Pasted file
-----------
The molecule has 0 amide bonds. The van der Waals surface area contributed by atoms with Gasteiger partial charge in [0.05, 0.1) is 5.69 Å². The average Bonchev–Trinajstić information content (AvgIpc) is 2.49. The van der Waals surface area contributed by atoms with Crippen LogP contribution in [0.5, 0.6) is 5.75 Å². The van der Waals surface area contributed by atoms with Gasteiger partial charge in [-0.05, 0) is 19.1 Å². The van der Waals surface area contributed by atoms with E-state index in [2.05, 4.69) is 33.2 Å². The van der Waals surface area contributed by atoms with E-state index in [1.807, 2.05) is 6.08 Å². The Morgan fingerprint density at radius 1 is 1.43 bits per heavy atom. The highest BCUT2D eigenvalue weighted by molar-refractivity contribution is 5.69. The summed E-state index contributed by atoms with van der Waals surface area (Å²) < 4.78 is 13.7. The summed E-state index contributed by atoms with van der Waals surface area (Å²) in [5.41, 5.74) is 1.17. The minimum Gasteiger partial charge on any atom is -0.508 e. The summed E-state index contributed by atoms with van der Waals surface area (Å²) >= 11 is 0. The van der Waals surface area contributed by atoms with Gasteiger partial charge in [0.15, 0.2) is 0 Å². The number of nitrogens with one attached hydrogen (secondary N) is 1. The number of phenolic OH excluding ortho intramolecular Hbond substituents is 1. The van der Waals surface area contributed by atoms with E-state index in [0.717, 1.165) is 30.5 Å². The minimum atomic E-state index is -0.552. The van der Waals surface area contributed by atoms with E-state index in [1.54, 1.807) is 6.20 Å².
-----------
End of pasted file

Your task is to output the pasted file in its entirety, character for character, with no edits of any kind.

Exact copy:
The molecule has 0 amide bonds. The van der Waals surface area contributed by atoms with Gasteiger partial charge in [0.05, 0.1) is 5.69 Å². The average Bonchev–Trinajstić information content (AvgIpc) is 2.49. The van der Waals surface area contributed by atoms with Crippen LogP contribution in [0.5, 0.6) is 5.75 Å². The van der Waals surface area contributed by atoms with Gasteiger partial charge in [-0.05, 0) is 19.1 Å². The van der Waals surface area contributed by atoms with E-state index in [2.05, 4.69) is 33.2 Å². The van der Waals surface area contributed by atoms with E-state index in [1.807, 2.05) is 6.08 Å². The Morgan fingerprint density at radius 1 is 1.43 bits per heavy atom. The highest BCUT2D eigenvalue weighted by molar-refractivity contribution is 5.69. The summed E-state index contributed by atoms with van der Waals surface area (Å²) < 4.78 is 13.7. The summed E-state index contributed by atoms with van der Waals surface area (Å²) in [5.41, 5.74) is 1.17. The minimum Gasteiger partial charge on any atom is -0.508 e. The summed E-state index contributed by atoms with van der Waals surface area (Å²) >= 11 is 0. The van der Waals surface area contributed by atoms with Gasteiger partial charge in [0.15, 0.2) is 0 Å². The number of nitrogens with one attached hydrogen (secondary N) is 1. The number of phenolic OH excluding ortho intramolecular Hbond substituents is 1. The van der Waals surface area contributed by atoms with E-state index in [0.717, 1.165) is 30.5 Å². The minimum atomic E-state index is -0.552. The van der Waals surface area contributed by atoms with E-state index in [1.54, 1.807) is 6.20 Å².